Teachmehowto20
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Very much appreciate the useful information everyone.
I guess my fear is that once replacing the headunit, the stock speakers will lose a lot of that low volume, efficient bass output.
My last car was a 99 inifiniti and it came with a Bose system. The stock headunits were also considered trash by many, but again, i found that at low volumes, the completely oem system provided this glorious bass rich (without being overdone) sound. Once I moved to an aftermarket headunit, the same stock speakers had piddly bass output.

I am just worried that the same would happen here. If the easiest thing though is to switch to an aftermarket HU, and I would retain the low end tightness at low volumes, I would be very happy.

Because again, my goal isnt to blow anyone (myself included) away with loud sound. I DJ so im already doing most of my damage at gigs. I just want less distortion at volume 16-18 (realistically i dont see myself every going above 18 anyways)
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Old 02-26-2018, 12:01 PM   #13
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Originally Posted by Teachmehowto20 View Post
Very much appreciate the useful information everyone.
I guess my fear is that once replacing the headunit, the stock speakers will lose a lot of that low volume, efficient bass output.
My last car was a 99 inifiniti and it came with a Bose system. The stock headunits were also considered trash by many, but again, i found that at low volumes, the completely oem system provided this glorious bass rich (without being overdone) sound. Once I moved to an aftermarket headunit, the same stock speakers had piddly bass output.

I am just worried that the same would happen here. If the easiest thing though is to switch to an aftermarket HU, and I would retain the low end tightness at low volumes, I would be very happy.

Because again, my goal isnt to blow anyone (myself included) away with loud sound. I DJ so im already doing most of my damage at gigs. I just want less distortion at volume 16-18 (realistically i dont see myself every going above 18 anyways)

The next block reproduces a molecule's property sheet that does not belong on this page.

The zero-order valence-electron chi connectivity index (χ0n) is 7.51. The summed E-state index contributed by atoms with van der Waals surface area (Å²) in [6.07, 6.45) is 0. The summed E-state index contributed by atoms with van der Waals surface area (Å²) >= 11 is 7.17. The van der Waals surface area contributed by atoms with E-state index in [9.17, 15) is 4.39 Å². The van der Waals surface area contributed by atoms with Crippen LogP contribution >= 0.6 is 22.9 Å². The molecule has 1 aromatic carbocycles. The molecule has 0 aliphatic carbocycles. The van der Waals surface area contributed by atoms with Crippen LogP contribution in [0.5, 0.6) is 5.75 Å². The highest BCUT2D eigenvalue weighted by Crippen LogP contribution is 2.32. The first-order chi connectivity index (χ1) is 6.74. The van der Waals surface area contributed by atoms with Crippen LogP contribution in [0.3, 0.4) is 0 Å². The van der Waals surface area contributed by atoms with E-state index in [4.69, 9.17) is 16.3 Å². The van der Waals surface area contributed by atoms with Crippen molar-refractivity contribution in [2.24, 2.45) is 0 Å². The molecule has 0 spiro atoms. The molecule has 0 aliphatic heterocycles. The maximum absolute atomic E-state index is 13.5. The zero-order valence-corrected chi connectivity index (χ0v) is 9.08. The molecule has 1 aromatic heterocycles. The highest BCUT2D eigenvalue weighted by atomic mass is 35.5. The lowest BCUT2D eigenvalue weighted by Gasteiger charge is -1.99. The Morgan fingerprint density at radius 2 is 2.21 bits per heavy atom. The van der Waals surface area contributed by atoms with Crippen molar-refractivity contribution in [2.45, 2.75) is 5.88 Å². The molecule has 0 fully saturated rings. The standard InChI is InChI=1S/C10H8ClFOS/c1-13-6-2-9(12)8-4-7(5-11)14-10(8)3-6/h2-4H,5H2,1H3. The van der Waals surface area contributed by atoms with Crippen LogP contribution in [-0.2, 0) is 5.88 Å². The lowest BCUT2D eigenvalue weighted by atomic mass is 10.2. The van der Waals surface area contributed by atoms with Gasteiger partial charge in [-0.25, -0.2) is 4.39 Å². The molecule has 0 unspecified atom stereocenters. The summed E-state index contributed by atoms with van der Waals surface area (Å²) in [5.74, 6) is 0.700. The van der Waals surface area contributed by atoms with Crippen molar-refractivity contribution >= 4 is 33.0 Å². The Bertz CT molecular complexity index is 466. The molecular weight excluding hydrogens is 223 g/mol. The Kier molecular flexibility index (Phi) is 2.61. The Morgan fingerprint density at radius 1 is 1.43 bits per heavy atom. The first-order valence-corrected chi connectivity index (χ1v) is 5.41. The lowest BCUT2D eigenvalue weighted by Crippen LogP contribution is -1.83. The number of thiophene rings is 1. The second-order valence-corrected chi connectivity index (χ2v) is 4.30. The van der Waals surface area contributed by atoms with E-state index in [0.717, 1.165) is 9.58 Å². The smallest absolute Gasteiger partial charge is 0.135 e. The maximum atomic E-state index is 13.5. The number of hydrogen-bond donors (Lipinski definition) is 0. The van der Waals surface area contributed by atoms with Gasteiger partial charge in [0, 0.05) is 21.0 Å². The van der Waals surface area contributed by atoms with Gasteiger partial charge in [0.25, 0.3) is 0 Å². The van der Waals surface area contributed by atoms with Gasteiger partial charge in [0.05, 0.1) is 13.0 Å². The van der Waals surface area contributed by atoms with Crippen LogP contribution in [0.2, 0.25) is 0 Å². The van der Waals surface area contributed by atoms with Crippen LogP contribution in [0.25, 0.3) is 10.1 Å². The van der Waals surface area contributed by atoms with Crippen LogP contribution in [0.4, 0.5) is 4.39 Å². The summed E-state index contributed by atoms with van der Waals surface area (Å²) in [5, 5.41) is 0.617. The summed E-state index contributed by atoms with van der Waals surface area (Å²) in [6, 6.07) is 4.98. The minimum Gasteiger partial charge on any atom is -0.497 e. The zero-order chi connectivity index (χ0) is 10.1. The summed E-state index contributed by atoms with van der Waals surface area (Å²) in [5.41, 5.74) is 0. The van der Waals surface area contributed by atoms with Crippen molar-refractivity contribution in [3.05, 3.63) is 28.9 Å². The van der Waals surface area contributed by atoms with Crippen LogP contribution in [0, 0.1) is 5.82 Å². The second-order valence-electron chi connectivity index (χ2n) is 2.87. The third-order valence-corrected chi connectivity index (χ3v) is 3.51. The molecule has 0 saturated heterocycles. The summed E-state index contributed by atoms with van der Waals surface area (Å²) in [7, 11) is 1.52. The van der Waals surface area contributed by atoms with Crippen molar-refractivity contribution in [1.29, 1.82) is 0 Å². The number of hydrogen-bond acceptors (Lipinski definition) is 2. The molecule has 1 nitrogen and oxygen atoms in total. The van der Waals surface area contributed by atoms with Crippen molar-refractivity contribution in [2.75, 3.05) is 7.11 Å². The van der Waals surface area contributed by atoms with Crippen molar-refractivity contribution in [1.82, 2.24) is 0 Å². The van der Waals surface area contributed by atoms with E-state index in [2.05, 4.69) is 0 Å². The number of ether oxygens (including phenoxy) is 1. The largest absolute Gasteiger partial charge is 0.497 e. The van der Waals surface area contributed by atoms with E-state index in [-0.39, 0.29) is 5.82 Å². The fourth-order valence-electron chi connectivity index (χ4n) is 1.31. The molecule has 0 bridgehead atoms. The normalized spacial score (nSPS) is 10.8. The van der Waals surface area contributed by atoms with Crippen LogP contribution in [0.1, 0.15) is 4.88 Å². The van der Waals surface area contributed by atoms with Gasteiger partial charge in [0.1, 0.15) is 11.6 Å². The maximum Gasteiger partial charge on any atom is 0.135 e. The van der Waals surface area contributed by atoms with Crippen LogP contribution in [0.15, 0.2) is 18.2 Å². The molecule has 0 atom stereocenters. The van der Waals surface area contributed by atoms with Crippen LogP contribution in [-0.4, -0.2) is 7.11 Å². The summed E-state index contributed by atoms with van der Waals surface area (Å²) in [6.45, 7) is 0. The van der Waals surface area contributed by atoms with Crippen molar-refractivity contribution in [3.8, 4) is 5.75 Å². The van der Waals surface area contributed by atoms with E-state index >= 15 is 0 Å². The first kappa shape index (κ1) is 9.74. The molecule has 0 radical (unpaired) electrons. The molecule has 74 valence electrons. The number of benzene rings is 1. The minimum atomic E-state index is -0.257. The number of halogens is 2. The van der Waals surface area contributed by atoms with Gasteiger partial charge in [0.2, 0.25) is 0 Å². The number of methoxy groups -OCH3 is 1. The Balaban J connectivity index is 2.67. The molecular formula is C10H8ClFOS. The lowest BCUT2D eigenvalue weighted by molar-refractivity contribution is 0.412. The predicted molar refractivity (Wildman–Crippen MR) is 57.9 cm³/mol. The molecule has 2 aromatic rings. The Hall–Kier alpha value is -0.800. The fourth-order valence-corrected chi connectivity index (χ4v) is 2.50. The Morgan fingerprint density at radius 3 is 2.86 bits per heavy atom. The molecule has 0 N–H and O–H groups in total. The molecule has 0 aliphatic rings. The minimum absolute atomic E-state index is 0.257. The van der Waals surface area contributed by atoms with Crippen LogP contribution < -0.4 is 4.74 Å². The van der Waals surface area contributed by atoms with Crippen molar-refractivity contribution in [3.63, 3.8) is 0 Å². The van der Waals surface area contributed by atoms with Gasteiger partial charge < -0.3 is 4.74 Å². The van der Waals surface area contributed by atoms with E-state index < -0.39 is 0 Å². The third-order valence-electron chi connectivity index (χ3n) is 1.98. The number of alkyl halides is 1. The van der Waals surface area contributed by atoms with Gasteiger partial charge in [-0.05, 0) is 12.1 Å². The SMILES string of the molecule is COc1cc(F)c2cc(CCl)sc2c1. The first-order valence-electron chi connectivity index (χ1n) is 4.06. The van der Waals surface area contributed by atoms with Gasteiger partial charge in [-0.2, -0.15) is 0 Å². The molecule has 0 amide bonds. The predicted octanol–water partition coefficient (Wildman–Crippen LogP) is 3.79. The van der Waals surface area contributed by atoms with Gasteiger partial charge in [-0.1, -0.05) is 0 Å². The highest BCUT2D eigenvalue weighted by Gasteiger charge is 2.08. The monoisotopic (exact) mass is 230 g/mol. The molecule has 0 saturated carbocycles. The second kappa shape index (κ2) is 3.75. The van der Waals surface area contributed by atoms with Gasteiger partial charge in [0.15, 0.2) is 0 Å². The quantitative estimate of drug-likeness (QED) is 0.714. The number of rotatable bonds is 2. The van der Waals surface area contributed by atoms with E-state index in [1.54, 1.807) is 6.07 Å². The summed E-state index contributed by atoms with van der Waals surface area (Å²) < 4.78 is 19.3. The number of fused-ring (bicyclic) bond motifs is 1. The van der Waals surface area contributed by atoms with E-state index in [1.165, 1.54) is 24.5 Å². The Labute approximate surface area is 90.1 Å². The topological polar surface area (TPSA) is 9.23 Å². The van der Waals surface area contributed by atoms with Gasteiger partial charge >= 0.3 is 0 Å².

Good bass at low volume is possible in 2 ways. One, OEM speakers usually have very light cones that move very easily with just a little bit of power. Most aftermarket speakers use heavier materials that need more power to produce the same SPL. Two, look into "equal loudness contours." Our ability to hear low frequencies (and highs) is reduced at low volume levels. Bass needs to be proportionally louder at low volumes to sound balanced. OEM head unit have a lot of processing built in that attempt to optimize the sound for the way most people listen. Most aftermarket head units have a feature called "loudness" that boost lows (and some highs) at low volumes so that at low to moderate volume levels the bass is still noticeable, but as you turn the volume up, the boost is defeated so that at higher levels the bass isn't overwhelming. Because of the way we perceive sound (equal loudness) you cannot have good bass at low volume that isn't overwhelming at high volume unless you have processing that well adjust the frequency response depending on the volume. Again, most aftermarket head units have a feature that will do this.

And again, the OEM source is the cause of the distortion, speakers won't change that. You can add an amp so that you can reach the volume levels you want before turning the head unit to 15, where the distortion starts, but the OEM head units are far from hi-fi.
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Old 03-12-2018, 01:37 PM   #14
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Under seat subwoofers are actually a great way to add bass without a ton of extra wiring/added weight. I got the inspiration from Paddy McGrath from SuperSpeeders who did exactly that.

http://www.speedhunters.com/2016/12/...-ice-ice-baby/